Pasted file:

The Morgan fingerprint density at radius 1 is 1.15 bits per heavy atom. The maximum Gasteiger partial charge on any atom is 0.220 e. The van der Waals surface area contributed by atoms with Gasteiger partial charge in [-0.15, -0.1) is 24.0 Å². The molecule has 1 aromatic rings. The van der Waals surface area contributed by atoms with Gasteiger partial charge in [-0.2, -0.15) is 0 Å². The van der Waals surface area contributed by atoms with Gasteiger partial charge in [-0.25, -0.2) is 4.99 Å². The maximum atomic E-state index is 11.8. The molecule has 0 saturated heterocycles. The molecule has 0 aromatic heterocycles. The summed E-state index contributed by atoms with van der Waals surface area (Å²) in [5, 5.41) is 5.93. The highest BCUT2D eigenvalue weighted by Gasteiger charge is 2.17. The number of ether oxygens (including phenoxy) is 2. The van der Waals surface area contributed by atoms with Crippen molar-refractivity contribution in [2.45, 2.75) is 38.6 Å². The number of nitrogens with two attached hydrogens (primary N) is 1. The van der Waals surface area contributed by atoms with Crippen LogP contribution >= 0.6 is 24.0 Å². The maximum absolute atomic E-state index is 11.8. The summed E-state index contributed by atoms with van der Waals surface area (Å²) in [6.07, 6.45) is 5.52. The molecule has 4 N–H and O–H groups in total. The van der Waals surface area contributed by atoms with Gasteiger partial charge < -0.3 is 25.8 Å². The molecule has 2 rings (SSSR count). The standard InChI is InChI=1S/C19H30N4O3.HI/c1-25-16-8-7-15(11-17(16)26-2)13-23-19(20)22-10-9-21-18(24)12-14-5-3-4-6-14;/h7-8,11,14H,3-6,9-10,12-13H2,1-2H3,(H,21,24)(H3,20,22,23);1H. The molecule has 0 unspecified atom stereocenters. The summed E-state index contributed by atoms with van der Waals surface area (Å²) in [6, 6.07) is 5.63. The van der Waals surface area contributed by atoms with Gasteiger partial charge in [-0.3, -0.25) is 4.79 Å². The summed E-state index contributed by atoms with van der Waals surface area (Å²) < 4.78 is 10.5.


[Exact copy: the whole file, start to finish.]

The Morgan fingerprint density at radius 1 is 1.15 bits per heavy atom. The maximum Gasteiger partial charge on any atom is 0.220 e. The van der Waals surface area contributed by atoms with Gasteiger partial charge in [-0.15, -0.1) is 24.0 Å². The molecule has 1 aromatic rings. The van der Waals surface area contributed by atoms with Gasteiger partial charge in [-0.2, -0.15) is 0 Å². The van der Waals surface area contributed by atoms with Gasteiger partial charge in [-0.25, -0.2) is 4.99 Å². The maximum atomic E-state index is 11.8. The molecule has 0 saturated heterocycles. The molecule has 0 aromatic heterocycles. The summed E-state index contributed by atoms with van der Waals surface area (Å²) in [5, 5.41) is 5.93. The highest BCUT2D eigenvalue weighted by Gasteiger charge is 2.17. The number of ether oxygens (including phenoxy) is 2. The van der Waals surface area contributed by atoms with Crippen molar-refractivity contribution in [2.45, 2.75) is 38.6 Å². The number of nitrogens with two attached hydrogens (primary N) is 1. The van der Waals surface area contributed by atoms with Crippen LogP contribution >= 0.6 is 24.0 Å². The maximum absolute atomic E-state index is 11.8. The summed E-state index contributed by atoms with van der Waals surface area (Å²) in [6.07, 6.45) is 5.52. The molecule has 4 N–H and O–H groups in total. The van der Waals surface area contributed by atoms with Gasteiger partial charge < -0.3 is 25.8 Å². The molecule has 2 rings (SSSR count). The standard InChI is InChI=1S/C19H30N4O3.HI/c1-25-16-8-7-15(11-17(16)26-2)13-23-19(20)22-10-9-21-18(24)12-14-5-3-4-6-14;/h7-8,11,14H,3-6,9-10,12-13H2,1-2H3,(H,21,24)(H3,20,22,23);1H. The molecule has 0 unspecified atom stereocenters. The summed E-state index contributed by atoms with van der Waals surface area (Å²) in [6, 6.07) is 5.63. The van der Waals surface area contributed by atoms with Gasteiger partial charge in [-0.3, -0.25) is 4.79 Å². The summed E-state index contributed by atoms with van der Waals surface area (Å²) < 4.78 is 10.5.